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Functions of cell organelles.

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BY01 - Functions of cell organelles Cell Surface Membrane The cell surface membrane (plasma membrane) is a thin selective cell barrier, which can select what can enter and leave the cell. In addition to the transport of nutrients and respiratory gases, membranes are also receptors and message senders. The membrane receives and dispatches specific messages such as nerve impulses, antibodies and hormones. Nucleus The nucleus is the largest organelle within the eukargotic cell, so large that it is easily observed by light microscopy. It is spherical in structure or avoid in structure and is 10-20pm in diameter. The nucleus is surrounded by a double membrane which is perforated by many pores. The nucleus encloses the chromosomes. These are only visible at times of cell division and are otherwise dispersed as a diffuse network called chromatin. The chromosomes contain the genetic information and are replicated prior to nuclear and cell division. ...read more.


Golgi Apparatus The golgi apparatus consists of a stack of flattened membranous sacs. This organelle is present in all cells, but most prominent in those that are metabolically active. The golgi apparatus is the site of the synthesis of biochemicals; these are packaged into swellings at the margin of the sac which become pinched off as vesicles. The golgi apparatus also collects proteins and lipids made in the ER by the fusion of vesicles pinched off from the ER with its own flattened sacs. In the golgi apparatus, additional substances are added and the products are repackaged into fresh vesicles which then cut off and move to other parts of the cell where the secrets are discharged and deposited. Lyosomes Lyosomes are small spherical vesicles, 0.2-0.5pm in diameter or larger (Particularly in plant cells). The lyosome is bounded by a single membrane and contains a concentrated mixture of hydrochloric digestive enzymes. If these digestive enzymes were not kept enclosed in a membranous sac they would attack other cell organelles. ...read more.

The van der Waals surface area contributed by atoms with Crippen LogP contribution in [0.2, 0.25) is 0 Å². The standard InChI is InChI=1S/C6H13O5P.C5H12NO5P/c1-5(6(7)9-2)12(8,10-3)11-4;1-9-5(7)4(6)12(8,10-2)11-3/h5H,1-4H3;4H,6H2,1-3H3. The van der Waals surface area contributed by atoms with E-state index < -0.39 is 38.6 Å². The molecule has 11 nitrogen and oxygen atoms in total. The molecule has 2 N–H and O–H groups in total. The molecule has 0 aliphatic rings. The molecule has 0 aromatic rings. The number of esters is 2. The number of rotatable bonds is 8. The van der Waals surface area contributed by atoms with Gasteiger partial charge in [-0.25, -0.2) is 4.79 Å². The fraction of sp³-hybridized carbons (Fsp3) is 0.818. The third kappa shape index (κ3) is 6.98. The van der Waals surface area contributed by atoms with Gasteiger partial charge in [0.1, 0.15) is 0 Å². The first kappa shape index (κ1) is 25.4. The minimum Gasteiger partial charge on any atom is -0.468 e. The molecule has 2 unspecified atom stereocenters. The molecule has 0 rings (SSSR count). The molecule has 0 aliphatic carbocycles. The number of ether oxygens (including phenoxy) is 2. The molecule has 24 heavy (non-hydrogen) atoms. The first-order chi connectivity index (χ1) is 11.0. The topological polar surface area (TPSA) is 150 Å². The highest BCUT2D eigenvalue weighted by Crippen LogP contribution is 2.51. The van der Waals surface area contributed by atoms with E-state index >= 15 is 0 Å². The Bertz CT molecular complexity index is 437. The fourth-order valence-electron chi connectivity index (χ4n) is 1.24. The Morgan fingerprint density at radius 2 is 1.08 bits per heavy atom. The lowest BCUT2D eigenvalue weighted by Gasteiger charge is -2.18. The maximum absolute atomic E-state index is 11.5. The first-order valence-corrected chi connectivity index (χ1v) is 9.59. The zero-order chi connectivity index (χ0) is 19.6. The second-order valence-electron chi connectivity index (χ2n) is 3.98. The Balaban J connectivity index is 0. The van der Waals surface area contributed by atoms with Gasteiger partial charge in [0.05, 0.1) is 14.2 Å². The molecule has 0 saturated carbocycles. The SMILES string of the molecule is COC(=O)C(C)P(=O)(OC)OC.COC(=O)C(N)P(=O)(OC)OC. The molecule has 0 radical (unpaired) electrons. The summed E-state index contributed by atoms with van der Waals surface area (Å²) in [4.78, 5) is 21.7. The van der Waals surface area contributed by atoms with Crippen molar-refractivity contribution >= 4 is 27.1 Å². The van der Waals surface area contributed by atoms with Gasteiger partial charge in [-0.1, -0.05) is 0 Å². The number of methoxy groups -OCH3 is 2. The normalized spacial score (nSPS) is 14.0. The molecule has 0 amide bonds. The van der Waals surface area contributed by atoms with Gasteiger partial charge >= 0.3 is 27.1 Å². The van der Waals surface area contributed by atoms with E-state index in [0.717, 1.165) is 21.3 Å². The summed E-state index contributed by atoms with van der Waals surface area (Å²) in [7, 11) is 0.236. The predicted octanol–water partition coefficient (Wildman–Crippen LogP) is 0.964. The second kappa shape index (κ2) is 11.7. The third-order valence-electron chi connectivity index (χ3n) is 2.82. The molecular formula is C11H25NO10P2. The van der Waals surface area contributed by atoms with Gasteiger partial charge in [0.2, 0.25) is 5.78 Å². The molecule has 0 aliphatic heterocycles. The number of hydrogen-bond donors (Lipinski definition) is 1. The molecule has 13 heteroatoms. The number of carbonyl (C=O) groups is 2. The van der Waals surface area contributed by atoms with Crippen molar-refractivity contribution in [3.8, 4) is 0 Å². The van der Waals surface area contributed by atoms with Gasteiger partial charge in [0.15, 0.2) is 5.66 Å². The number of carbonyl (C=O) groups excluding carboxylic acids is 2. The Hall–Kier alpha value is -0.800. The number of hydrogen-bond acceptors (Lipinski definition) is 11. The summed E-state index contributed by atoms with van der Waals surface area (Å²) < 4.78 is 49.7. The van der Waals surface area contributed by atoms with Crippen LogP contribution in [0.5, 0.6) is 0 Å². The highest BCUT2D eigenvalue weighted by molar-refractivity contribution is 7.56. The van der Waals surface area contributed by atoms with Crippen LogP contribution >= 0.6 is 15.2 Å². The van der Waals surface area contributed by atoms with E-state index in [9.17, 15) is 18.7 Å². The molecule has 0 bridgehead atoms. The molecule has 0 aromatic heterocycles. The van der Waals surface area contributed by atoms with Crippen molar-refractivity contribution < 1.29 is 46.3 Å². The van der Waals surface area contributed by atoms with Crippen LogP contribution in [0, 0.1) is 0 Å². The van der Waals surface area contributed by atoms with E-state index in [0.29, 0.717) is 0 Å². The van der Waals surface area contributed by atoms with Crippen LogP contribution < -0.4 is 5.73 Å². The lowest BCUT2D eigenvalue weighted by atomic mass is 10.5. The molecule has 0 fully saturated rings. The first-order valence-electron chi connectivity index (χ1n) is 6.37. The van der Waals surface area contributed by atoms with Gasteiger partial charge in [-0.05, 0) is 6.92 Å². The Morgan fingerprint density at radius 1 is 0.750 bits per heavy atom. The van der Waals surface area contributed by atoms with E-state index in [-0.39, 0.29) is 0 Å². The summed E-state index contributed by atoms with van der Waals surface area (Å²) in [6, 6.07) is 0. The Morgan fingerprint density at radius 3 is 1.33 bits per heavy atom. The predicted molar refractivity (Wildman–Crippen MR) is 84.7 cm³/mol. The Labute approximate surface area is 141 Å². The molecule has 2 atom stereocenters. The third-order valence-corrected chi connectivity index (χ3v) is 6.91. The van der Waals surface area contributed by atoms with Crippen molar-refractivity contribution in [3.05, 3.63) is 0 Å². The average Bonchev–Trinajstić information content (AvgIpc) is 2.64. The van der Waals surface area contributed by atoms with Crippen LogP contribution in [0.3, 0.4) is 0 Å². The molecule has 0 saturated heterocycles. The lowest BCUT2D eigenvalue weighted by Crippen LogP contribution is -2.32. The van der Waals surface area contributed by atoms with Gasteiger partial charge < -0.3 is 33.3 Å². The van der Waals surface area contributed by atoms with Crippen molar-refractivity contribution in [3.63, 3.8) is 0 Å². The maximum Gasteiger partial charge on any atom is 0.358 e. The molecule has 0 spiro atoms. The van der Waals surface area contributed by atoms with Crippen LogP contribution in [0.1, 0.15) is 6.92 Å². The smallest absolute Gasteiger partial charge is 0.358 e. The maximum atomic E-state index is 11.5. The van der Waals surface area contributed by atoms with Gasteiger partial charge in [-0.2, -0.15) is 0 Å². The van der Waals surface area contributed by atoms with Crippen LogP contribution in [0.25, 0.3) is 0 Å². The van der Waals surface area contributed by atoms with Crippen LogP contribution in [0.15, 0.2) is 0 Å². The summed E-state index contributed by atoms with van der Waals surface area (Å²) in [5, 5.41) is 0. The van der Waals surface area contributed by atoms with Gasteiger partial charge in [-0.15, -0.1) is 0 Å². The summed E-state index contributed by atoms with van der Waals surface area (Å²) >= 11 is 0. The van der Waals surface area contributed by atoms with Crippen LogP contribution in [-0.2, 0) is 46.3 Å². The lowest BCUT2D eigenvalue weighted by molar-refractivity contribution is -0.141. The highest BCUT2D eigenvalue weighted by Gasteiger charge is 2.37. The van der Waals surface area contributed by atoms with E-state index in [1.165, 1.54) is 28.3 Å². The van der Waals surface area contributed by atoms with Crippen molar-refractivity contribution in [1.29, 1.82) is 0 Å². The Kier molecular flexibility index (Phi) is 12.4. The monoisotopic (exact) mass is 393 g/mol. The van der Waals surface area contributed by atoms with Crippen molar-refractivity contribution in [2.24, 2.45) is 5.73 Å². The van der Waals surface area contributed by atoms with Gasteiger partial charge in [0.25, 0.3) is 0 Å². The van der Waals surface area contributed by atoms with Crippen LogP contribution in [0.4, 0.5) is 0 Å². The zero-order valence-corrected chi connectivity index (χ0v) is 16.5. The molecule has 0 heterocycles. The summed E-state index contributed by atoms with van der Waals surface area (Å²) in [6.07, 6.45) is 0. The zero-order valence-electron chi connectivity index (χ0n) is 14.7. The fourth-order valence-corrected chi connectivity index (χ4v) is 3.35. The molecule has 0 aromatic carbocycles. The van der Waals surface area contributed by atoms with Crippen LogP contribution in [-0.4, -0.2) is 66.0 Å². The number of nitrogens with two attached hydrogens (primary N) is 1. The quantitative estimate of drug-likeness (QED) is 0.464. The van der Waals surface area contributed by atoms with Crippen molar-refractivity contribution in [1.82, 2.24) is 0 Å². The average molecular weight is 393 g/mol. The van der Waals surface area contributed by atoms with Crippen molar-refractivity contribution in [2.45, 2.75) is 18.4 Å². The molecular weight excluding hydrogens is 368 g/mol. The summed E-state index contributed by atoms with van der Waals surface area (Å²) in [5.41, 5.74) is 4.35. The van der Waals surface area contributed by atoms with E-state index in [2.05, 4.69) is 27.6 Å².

Mitochondria occur in all cells in very large numbers, possibly more than a thousand of them in a cell that is metabolically very active. They vary in size within the range 0.5-1.5pm wide and 3.0-10pm long. Each mitochondrion is bounded by a double membrane, the outer being a smooth continuous boundary. The inner membrane is infolded to form partitions called cristae, which partially divide the interior. Chloroplasts Chloroplasts are members of a group of organelles known as plastids. Plastids normally contain pigments such as chlorophylls and carotenoids. Photosynthesis occurs in chloroplasts in all green plants. They are 4-10pm long and 2-3pm wide. The chloroplast os bounded by a double membrane. The outer membrane is a smooth continuous boundary; the inner gives rise to strands of branching membranes called lamellae or thylakoids extending throughout the organelle. The interior of the chloroplast is divided into the grana, which are surrounded by stroma. In the grana the thylakoids are stacked in flat, circular piles and contain photosynthetic pigments. In the stroma the thylakoids criss-cross loosely, suspended in an aqueous matrix containing ribosomes, liquid droplets and small starch grains. ...read more.

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